16 March 2009

Washington Post: A Gate-Crasher's Change of Heart

A friend and I have been talking about the practicalities of Jesus centered, and otherwise, non-violence vs the theory of redemptive violence when it comes to issues of personal conflict and even those of the state. How we deal with these conflicting approaches, it so happens, colors our theologies and worldviews pretty heavily - one through the other depending on how it works for you. Important? Seems to be. For now I offer a recent (not Gandhi) real world (no Jedi mind tricks) example of one of both of these theories in play. Don't think the theory of redemptive violence was involved? What do you think the gunman was trying for one way or another? Redemption. Redemption of his act toward goods for food, redemption of lost wages toward paying a bill, redemption of lost trust toward buying a present for his little girl... We don't know, but most likely it was some flawed attempt at redemption now matter how twisted the mode.

Some of you may have read this article via other postings or heard about from my never stopping mouth but I am determined to keep it in circulation.

A Gate-Crasher's Change of Heart
The Guests Were Enjoying French Wine and Cheese on a Capitol Hill Patio. When a Gunman Burst In, the Would-Be Robbery Took an Unusual Turn.
By Allison Klein
Washington Post Staff Writer
Friday, July 13, 2007; Page B01

A grand feast of marinated steaks and jumbo shrimp was winding down, and a group of friends was sitting on the back patio of a Capitol Hill home, sipping red wine. Suddenly, a hooded man slid in through an open gate and put the barrel of a handgun to the head of a 14-year-old guest.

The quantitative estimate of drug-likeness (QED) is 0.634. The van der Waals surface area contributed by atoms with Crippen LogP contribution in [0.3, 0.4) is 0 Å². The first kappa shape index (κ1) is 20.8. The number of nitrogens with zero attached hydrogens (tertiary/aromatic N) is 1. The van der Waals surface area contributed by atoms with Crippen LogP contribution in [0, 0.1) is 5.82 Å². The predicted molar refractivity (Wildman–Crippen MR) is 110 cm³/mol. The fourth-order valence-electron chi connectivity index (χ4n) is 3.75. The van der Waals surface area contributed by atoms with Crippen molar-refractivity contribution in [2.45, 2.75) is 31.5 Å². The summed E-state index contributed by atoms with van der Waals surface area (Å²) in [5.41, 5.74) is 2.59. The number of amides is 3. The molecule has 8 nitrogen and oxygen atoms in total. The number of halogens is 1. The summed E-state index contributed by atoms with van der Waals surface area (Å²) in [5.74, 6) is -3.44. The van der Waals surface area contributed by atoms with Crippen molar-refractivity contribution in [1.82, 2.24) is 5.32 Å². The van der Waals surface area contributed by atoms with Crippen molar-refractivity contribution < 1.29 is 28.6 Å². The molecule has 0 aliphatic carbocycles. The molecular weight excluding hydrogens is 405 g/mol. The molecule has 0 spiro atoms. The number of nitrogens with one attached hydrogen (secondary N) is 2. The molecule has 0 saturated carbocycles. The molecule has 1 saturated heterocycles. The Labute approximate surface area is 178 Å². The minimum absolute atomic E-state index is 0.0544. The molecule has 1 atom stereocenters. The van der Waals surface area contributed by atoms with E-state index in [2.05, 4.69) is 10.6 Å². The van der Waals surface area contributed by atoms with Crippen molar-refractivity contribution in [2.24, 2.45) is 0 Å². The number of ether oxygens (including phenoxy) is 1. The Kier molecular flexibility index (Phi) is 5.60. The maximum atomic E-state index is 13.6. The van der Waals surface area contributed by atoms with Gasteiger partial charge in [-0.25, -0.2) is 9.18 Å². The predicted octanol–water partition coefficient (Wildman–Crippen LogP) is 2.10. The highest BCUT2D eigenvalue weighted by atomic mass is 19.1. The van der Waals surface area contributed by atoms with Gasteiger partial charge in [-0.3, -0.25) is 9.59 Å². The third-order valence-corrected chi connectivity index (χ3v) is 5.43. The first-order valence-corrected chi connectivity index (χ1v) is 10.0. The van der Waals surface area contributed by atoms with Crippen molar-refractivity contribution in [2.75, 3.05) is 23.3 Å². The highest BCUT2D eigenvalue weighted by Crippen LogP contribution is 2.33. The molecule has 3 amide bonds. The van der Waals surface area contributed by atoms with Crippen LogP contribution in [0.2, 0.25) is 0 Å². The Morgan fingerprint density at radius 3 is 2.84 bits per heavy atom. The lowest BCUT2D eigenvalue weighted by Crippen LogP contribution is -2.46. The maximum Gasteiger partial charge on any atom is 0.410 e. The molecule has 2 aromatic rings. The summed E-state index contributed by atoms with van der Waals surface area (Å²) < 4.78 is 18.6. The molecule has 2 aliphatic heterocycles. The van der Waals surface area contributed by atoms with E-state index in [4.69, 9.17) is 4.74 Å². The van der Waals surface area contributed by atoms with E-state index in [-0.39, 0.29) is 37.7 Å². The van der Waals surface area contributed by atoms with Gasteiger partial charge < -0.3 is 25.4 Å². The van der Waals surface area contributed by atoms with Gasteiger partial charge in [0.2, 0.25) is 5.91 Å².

"Give me your money, or I'll start shooting," he demanded, according to D.C. police and witness accounts.

The five other guests, including the girls' parents, froze -- and then one spoke.

"We were just finishing dinner," Cristina "Cha Cha" Rowan, 43, blurted out. "Why don't you have a glass of wine with us?"

The intruder took a sip of their Chateau Malescot St-Exupéry and said, "Damn, that's good wine."

The girl's father, Michael Rabdau, 51, who described the harrowing evening in an interview, told the intruder, described as being in his 20s, to take the whole glass. Rowan offered him the bottle. The would-be robber, his hood now down, took another sip and had a bite of Camembert cheese that was on the table.

Then he tucked the gun into the pocket of his nylon sweatpants.

"I think I may have come to the wrong house," he said, looking around the patio of the home in the 1300 block of Constitution Avenue NE.

"I'm sorry," he told the group. "Can I get a hug?"

Rowan, who lives in Falls Church and works part time at her children's school, stood up and wrapped her arms around him. Then it was Rabdau's turn. Then his wife's. The other two guests complied.

"That's really good wine," the man said, taking another sip. He had a final request: "Can we have a group hug?"

The five adults surrounded him, arms out.

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